R. v. Edwards  1 S.C.R. 128: Unreasonable search and seizure -- Evidence -- Admissibility -- Search of apartment of third party -- Real evidence seized and admitted -- Whether or not accused can challenge admission of evidence obtained as a result of a search of third party's premises
ON APPEAL FROM THE COURT OF APPEAL FOR ONTARIO
Constitutional law -- Charter of Rights -- Unreasonable search and seizure -- Evidence -- Admissibility -- Search of apartment of third party -- Real evidence seized and admitted -- Whether or not accused can challenge admission of evidence obtained as a result of a search of third party's premises -- Canadian Charter of Rights and Freedoms, ss. 8, 24(2).
The accused was convicted of possession of drugs for purposes of trafficking. He had been suspected of drug dealing out of his car using a cellular phone and of keeping the drugs at his residence or at his girlfriend's apartment. The police arrested him on a traffic offence. Two officers later called at his girlfriend's apartment and gained her cooperation through a number of statements, some of which were lies and half-truths -- the evidence was conflicting as to whether they were made before or after the officers were admitted to the apartment. Once inside, the accused's girlfriend directed them to the location of a significant cache of drugs. She was arrested a short time later but the charges against her were later dropped. At no time prior to being taken into custody was she advised of her right to refuse entry to the police or of her right to counsel. At the police station, she gave a statement naming the accused as the person who put the drugs in her apartment. At trial and on appeal, the accused denied being the owner of the drugs. The accused's appeal from conviction was dismissed with a dissenting opinion which found a reasonable expectation of privacy giving rise to the possibility of an infringement of his s. 8 Charter rights against unreasonable search or seizure. The appeal as of right to this Court was limited to this issue.
Held: The appeal should be dismissed.
Per Lamer C.J. and Sopinka, Cory, McLachlin, Iacobucci and Major JJ.: Several principles pertain to the s. 8 right to be secure against unreasonable search or seizure. A claim for relief under s. 24(2) of the Charter can only be made by the person whose Charter rights have been infringed. Like all Charter rights, s. 8 is a personal right. It protects people and not places. The right to challenge the legality of a search depends upon whether the accused had a reasonable expectation of privacy, and if so, whether the search by the police was conducted reasonably. A reasonable expectation of privacy is to be determined on the basis of the totality of the circumstances. The factors to be considered may include: (i) presence at the time of the search; (ii) possession or control of the property or place searched; (iii) ownership of the property or place; (iv) historical use of the property or item; (v) the ability to regulate access; (vi) the existence of a subjective expectation of privacy; and (vii) the objective reasonableness of the expectation. If an accused person establishes a reasonable expectation of privacy, the inquiry must proceed to the second stage to determine whether the search was conducted in a reasonable manner.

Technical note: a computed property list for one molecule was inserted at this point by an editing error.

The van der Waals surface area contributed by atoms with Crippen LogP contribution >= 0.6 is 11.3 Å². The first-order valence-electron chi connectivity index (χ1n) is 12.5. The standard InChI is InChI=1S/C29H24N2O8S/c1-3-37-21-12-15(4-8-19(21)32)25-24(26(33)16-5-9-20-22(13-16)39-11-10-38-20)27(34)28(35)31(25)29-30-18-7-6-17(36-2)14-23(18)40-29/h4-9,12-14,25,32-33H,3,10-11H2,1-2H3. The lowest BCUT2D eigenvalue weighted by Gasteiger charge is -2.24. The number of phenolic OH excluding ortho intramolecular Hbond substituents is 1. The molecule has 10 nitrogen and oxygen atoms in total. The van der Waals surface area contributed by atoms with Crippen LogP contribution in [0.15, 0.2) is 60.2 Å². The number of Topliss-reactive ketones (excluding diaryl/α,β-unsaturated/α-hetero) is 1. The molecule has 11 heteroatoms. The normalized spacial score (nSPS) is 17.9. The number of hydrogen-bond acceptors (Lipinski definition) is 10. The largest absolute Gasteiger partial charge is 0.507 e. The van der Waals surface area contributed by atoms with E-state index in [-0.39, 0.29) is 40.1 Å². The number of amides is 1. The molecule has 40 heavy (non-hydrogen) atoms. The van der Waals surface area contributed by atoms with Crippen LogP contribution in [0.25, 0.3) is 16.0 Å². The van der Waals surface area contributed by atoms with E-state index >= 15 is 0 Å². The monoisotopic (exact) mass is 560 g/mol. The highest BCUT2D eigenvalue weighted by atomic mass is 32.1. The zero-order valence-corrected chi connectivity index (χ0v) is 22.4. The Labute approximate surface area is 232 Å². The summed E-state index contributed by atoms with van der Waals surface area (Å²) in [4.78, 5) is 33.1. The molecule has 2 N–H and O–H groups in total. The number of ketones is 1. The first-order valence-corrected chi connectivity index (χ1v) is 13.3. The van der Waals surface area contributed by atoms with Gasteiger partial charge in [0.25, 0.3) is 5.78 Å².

The accused had no privacy interest in the goods seized as he had denied that the drugs were his. He demonstrated no expectation of privacy in his girlfriend's apartment which was the only other relevant privacy interest. His girlfriend described him as "just a visitor" who stayed over occasionally. He contributed nothing to the rent or household expenses and had no authority to regulate access to the premises.
The police conduct did not affect a personal right of the accused. It was accordingly not necessary to consider whether the accused could contest the admissibility of the evidence pursuant to s. 24(2) of the Charter or whether the accused's girlfriend did in fact consent to the search of her apartment.
The reasonable expectation of privacy concept has worked well in Canada. It has proved to be reasonable, flexible, and viable and should not be abandoned in favour of the discredited rule of automatic standing.
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